Marine Spatial Planning

Marine spatial planning is an important topic right now. An executive order has highlighted the importance of planning how we will use our oceans and great lakes as a resource. This means a regions waters will be analyzed for current and anticipated uses such as wind farms, fishing, drilling etc. The country has been divided into 9 regional planning areas, with each region being responsible to create a coastal and marine spatial plan for their waters.

A great example of the success of Marine Spatial planning can be found in Massachusetts with shipping lanes being changed for endangered Right Whales, resulting in an app that tracks Right Whales so ships and recreational boaters can avoid hitting them. Read the article:  A Success in Coastal and Marine Spatial Planning, Shipping Lane Shift Helps Mariners Steer Clear of Whales.

The Northeast Regional Ocean Council will help the regional planning body, along with SeaPlan, a non profit experienced in marine spatial planning. This summer, SeaPlan is running a survey for recreational boaters to see how they use the water, and how they impact the economy. As stakeholders in this resource, recreational boaters are a key component to marine spatial planning. Now is the time to share where you boat, and what you purchase, so that your uses of waterways and economic impact will be considered in plans for future use of our oceans and coasts.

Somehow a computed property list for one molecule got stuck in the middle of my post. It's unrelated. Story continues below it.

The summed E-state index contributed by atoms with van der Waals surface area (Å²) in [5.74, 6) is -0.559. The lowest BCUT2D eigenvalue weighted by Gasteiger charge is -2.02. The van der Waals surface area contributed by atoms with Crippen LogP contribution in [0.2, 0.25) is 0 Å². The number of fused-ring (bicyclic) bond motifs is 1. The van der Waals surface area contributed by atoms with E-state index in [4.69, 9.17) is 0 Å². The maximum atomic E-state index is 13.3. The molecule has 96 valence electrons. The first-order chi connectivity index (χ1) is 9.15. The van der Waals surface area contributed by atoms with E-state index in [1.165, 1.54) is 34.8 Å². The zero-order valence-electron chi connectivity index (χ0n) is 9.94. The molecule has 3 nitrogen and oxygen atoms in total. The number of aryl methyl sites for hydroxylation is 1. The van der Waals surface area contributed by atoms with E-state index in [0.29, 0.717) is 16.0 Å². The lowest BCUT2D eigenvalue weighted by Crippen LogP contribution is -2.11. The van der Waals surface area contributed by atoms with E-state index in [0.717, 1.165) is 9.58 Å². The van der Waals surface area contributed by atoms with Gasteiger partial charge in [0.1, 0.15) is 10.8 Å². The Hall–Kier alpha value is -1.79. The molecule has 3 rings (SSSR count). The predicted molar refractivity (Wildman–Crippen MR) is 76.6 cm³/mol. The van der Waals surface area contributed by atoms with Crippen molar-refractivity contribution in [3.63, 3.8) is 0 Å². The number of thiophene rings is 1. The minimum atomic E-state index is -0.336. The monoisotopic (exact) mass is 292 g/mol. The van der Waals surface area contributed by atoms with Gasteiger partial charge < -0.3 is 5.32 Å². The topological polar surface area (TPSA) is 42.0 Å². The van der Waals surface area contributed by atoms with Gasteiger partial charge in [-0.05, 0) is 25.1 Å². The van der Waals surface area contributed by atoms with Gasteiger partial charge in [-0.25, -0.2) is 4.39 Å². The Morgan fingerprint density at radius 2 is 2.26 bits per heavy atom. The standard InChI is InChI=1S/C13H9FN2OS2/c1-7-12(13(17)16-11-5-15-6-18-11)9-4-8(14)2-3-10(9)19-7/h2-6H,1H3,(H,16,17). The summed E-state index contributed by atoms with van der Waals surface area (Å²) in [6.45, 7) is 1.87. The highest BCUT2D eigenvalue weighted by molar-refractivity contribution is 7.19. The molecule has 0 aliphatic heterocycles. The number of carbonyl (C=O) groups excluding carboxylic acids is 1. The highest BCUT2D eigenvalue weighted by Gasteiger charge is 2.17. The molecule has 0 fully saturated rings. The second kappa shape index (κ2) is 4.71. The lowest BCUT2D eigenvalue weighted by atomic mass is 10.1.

So how do you get involved? This May, 68,000 boat owners in the Northeast (ME, NH, MA, RI, CT and NY) will receive invitations to participate in a survey. Any registered boat owner may get this mail, so please be on the lookout. Each month researchers will ask boaters to log onto a mapping website where they can draw their last boating trip on an interactive navigation chart and include information about fishing, wildlife viewing or other activities they did during their trip. Boaters will also be asked how much money they spent on various boating related activities so economists can determine the overall contribution of recreational boating to state and regional economies. Additionally if you do not receive this invitation, you can still participate, by submitting your information using a volunteer version of the mapping software at

What is the reward? By participating in the survey you will ensure that recreational boaters are spoken for in the implementation plan for your waters. However if you need more convincing sponsors have provided incentive prizes for participants, including a grand prize drawing of $5,000!

What if I don’t live in the New England area? Visit NOAA’s website on Coastal and Marine Spatial planning to find a more information about your regions governing body, and upcoming events. Click here for a map that outlines each region highlighted and links to the governing bodies.

If you have any questions or thoughts please share them below, we will do our best to get your questions answered.